Pharmaceutical firms paid to sit at meetings with a scientific panel that advised the U.S. Food and Drug Administration (FDA).
The panel was involved with safety and efficacy testing policies utilized by the federal regulator and was funded by drug makers, which paid hundreds of thousands of dollars, the Washington Post reported. According to hundreds of emails obtained by a public records request, the pharmaceutical companies paid about $25,000 to attend a meeting.
Two academics scheduled the meetings in order to provide the FDA with advice on how to measure evidence from clinical trials. According to the Post, an FDA official described the group as “an essential collaborative effort.”
Consumer advocates disagree, saying that the agency was becoming too comfortable with drug makers that were seeking to become a part of the $9 billion pain killer market in the United States, the Post reported. FDA officials met privately and co-authored papers with drug companies; the FDA states that its officials received no financial benefit from their participation in the meetings, according to the Post. Yet, two officials later secured positions as pharmaceutical consultants. The FDA issued a statement that “we take these concerns very seriously” adding that, “we are unaware of any improprieties” tied to the group.
The group was developed by Robert Dworkin of the University of Rochester and Dennis Turk of the University of Washington; the emails, for the most part, concerned the meetings’ financing and organizing, the Post reported. The professors received about $50,000 each per meeting, they said went toward their academic research accounts, research assistant costs, expenses, “or to cover a small percentage of faculty effort,” the pair said. The emails also indicated that the academics issued a proposal for them to receive honoraria of $5,000 each for a four-hour hotel meeting near FDA offices, according to the Post.
Meanwhile, the Milwaukee-Wisconsin Journal Sentinel reported that some drug companies paid up to $35,000 each for representation at the IMMPACT meetings. At the meetings, the attendees could discuss clinical trial testing procedures with officials at the FDA and other government agencies. The stated goal for IMMPACT is to reach an improvement of clinical trial design for the development of new pain medications.
Michael Carome, director of health research for the watchdog group Public Citizen said that the emails raise concerns over the so-called “pay-for-play arrangement” that involves drug makers purchasing access to invitation-only meetings with FDA officials and which could impact FDA pain drug policy, the Sentinel reported. “The whole picture is a troubling one and it warrants an independent investigation,” said Carome, who has seen the emails.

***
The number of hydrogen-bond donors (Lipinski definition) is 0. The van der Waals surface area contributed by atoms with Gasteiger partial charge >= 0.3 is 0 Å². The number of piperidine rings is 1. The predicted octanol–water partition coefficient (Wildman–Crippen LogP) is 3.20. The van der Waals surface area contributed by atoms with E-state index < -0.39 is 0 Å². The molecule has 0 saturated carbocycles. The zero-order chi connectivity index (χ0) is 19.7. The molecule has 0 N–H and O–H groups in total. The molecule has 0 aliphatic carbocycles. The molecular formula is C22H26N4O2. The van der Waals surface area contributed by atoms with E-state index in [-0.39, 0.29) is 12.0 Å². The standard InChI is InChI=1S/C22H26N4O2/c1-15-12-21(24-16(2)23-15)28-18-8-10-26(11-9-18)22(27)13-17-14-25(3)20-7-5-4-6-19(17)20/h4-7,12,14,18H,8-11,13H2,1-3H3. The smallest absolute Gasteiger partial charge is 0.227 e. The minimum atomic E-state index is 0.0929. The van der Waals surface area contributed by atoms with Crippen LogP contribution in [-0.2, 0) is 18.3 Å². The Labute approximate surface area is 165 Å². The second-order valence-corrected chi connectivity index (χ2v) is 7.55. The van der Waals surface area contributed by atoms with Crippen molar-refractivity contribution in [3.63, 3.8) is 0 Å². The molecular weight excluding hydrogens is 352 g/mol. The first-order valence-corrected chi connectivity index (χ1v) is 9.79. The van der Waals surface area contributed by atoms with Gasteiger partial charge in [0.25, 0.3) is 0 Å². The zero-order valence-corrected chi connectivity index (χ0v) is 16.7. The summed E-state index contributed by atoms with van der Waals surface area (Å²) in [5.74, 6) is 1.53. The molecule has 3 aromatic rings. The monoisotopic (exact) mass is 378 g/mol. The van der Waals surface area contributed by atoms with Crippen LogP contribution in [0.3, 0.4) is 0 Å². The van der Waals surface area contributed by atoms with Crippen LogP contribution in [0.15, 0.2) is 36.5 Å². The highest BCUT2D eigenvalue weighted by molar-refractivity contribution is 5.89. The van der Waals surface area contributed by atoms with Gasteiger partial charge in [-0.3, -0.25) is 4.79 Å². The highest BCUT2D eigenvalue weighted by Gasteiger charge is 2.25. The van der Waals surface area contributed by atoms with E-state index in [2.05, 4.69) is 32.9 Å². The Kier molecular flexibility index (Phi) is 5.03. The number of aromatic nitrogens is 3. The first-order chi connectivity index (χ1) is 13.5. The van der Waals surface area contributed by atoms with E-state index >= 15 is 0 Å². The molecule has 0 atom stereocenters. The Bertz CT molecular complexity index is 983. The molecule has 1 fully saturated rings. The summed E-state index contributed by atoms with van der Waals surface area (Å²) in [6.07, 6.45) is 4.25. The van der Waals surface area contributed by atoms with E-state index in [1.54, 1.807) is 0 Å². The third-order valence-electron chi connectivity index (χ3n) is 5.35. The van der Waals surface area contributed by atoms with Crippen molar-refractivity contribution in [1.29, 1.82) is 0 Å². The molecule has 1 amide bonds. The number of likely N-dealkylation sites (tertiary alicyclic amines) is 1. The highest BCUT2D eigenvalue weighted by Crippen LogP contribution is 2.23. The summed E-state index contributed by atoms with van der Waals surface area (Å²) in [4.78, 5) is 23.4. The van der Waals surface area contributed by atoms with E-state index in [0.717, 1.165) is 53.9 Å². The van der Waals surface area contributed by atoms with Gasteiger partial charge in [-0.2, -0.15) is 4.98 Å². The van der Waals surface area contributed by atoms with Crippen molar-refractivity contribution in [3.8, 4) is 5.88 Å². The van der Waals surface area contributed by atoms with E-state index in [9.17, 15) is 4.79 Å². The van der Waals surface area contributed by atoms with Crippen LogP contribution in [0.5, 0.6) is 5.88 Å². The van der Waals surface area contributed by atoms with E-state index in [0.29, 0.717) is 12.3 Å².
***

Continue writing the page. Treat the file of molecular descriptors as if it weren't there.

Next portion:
Douglas Throckmorton, the FDA’s deputy director for regulatory programs, said agency officials who attended the meetings were not setting policy and were just listening to scientists. “Pay-for-play is just not the way the FDA operates,” Throckmorton said. “That’s not part of the culture of the FDA,” he added, according to the Sentinel.
A 2003 email authored by Raymond Dionne, an official with the National Institutes of Health (NIH), discussed the closed, invitation-only meetings, suggesting that instead of closed meetings, that the attendees meet publicly at the NIH, the Sentinel wrote. “The major advantage of having the meeting on the NIH campus would be the ability to open the meeting to all interested parties and avoid the stigma that this initiative is a ‘pay to play’ process,” Dionne wrote in his email. Dionne also later wrote that the meetings were “paid for by a few large pharmaceutical firms who are assumed to be influencing the outcomes” and that ”if they play by the book should not accept dinners for meetings at the Four Seasons Hotel. I may even bring a brown bag.”
In response, Dworkin wrote that the organization could order “inexpensive sandwiches for lunch for the government folks…. The rest of us undoubtedly will feel guilty, but we will probably resist the temptation to have tuna fish in respect for your plight,” according to the Sentinel.